Saturday, 6 August 2016

Locating all the Byrnes of Jane Place

One of my genealogy goals for this year is to find all the children born to my second great-grandparents, Francis Byrne and Margaret McGrane. They got married in Dublin city in 1871. From the census, we know they had fourteen children altogether, although three of them died before 1911. 

The baptism records of St Laurence O’Tooles church in Seville Place confirmed the names of the five eldest – Myles, James (my great-grandfather), Francis, Charles and Margaret. Their younger children, Mary Anne, Jane, John, Patrick, Paul, Kate and Benjamin, were living at home when the 1901 census was enumerated. And, since I began this quest, I’ve also discovered little Michael, born in 1887, who died of Bronchitis as an infant in 1889. Sadly, though, the name of one child remains unknown still. 

The difficulty tracing some of the others started after they left home. With a surname as common as ‘Byrne’, keeping tabs on them was never going to be easy, especially as they were relatively poor and living among the labouring classes of the city. See all the blanks I’ve left to fill!

Child’s Name
Birth date
Death date
Spouse, marriage year
Myles Byrne
15 Jan 1873
2 Nov 1928
Elizabeth Bethel, 1897
James Byrne
18 May 1874
29 Jul 1948
Christina Devine, 1897
Francis Byrne
21 Feb 1876

Maryanne Drennan, 1896
Charles Byrne
6 Mar 1878
12 Apr 1879
Margaret Byrne
15 Nov 1879
25 Jul 1932
James Fay, 1920
Mary Anne Byrne
about 1882
After 1959

William Vickers, 1901   
Jane Byrne
about 1884
17 Mar 1919
James Fay, 1916
John Byrne
about 1885
 15 Jan 1930
Margaret Burke, 1910
Michael Byrne
21 Oct 1887
10 Jan 1889
Patrick Byrne
about 1890
26 Jul 1923

Paul Byrne
18 Sep 1891
Kathleen McDuff, 1916
Kate Byrne
about 1893

Ben Byrne
21 May 1896
Annie Porter, 1918

before 1911

Here’s what I currently ‘know’ about those with blanks: 

Francis Byrne and Maryanne Drennan got married in St Agatha’s Church on 18 May 1896. In 1901, they lived at Common Street, Dublin, not far from Francis and Margaret. They had two young children at that point - Francis and James Joseph. The census enumerators seemingly missed them in 1911, but they remained in the area. They lived in Newfoundland Street in 1914 and 1915 when Francis registered to vote. Then, I lost them again.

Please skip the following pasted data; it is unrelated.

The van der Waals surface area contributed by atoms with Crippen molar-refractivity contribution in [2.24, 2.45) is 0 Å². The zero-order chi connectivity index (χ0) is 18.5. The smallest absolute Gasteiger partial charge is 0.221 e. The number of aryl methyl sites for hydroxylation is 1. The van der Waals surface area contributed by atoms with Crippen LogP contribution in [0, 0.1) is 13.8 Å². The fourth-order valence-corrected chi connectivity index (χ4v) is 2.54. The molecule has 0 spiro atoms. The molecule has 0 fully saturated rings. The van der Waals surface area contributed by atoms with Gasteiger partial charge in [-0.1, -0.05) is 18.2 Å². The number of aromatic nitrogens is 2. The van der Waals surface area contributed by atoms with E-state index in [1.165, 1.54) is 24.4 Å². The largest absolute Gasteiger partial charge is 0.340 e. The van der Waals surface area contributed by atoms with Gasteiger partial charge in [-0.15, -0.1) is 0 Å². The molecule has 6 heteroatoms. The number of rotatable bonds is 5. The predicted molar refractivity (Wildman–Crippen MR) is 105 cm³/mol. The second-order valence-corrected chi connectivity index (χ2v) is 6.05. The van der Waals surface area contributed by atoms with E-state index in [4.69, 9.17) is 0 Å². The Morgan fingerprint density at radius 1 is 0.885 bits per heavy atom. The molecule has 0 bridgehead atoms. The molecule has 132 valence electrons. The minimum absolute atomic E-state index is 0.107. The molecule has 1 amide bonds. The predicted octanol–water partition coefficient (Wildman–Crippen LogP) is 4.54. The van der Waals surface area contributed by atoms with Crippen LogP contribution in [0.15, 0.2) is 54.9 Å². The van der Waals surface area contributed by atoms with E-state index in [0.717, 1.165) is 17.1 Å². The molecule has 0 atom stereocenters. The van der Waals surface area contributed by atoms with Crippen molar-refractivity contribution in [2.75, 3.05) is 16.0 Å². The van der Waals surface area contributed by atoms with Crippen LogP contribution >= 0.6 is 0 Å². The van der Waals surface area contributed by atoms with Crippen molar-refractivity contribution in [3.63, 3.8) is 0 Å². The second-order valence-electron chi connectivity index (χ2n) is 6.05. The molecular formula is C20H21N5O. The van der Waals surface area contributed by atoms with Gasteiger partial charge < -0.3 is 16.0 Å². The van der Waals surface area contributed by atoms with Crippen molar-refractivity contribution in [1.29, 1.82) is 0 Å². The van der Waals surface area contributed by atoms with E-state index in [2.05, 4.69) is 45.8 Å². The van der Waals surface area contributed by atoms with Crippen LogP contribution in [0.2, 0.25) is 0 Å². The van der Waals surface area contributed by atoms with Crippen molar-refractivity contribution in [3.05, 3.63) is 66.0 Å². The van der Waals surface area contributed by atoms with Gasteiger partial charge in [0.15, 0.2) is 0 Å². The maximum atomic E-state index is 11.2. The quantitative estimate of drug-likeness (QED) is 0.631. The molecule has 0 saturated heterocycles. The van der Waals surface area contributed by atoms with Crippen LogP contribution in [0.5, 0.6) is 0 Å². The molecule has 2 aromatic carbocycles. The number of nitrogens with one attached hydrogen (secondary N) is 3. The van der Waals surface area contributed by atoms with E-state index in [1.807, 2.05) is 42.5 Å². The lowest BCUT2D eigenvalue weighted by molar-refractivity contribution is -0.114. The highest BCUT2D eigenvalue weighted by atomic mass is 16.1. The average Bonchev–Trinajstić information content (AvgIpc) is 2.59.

Mary Anne Byrne married William Vickers, on 18 August 1901, in St Laurence O’Toole’s parish. The couple were living in Lower Oriel Street in 1911, with their son Patrick. Mary A. Vickers was still living there in December 1912 when she registered her father’s death. And, by 1930, when her mother died, she had moved out to Ellenfield in Drumcondra.

John Byrne, aged fifteen years, was living with his parents in 1901 but had left home by 1911.  Chances are he married in the intervening ten years. But, so too did forty-odd other men in the area who shared his name. I’m now fairly sure what happened to him, a story I’ll share on another day, soon. 

Update: See further information on John Byrne in the following posts:
13 Aug 2016 - Granny's Favourite Cousin 
20 Aug 2016 - More about my great-granduncle, John Byrne 

Patrick Byrne, a married man, died at 5 Upper Rutland Street on 26 July 1923. He shares a grave with his parents at Glasnevin Cemetery. On 2 April 1911, he was single and still living at home, so his marriage took place after this date. But, like John, there are too many potential marriage records in this name to ascertain the name of his bride.

In 1911, Kate Byrne was seventeen years old, single, and earning her keep as a paper bag maker. In October 1920, she witnessed the marriage of her sister Margaret to James Fay. The use of her maiden name suggests she was still single at this time. Then, she too disappeared among the many others named Kate (or Katie, Kathleen, etc.) Byrne, in Dublin city. 

So, if you descend from any of these Byrnes, or if you think you can fill in the missing details, please do let me know.  All hints, gladly accepted! 

Updated 17 Sep 2016 at:   Filling in the blanks just got way easier

Sources: Research certificates, General Register Office; 1901 and 1911 census, National Archives of Ireland;  Church registers,; Burial register, Glasnevin Trust; Dublin city electoral rolls, Dublin City Library & Archive

© Black Raven Genealogy


  1. You know a lot about this family, much more than the blanks in the table would suggest. I especially like the way you've organized the info into a neat table that shows, at a glance, who's who and what you're still researching. Good idea!

    1. Thanks Marian, it would be nice to know what happened to them.

  2. This sounds like a doable goal. Surely clues can pop up in various places like obits. I know - I know -- easier said than done. Your chart is a good visual aid to keep you on track and remind you of what work needs to be done.

    1. Wendy, I suppose I'm hoping some of their descendants will recognise their great-grandparents and contact me with the details :-)

  3. I like seeing it in a chart and keep thinking I need to be better about organizing it that way so that I can see it.

    I hope you get some help from descendants!


I'd love to hear your thoughts on this!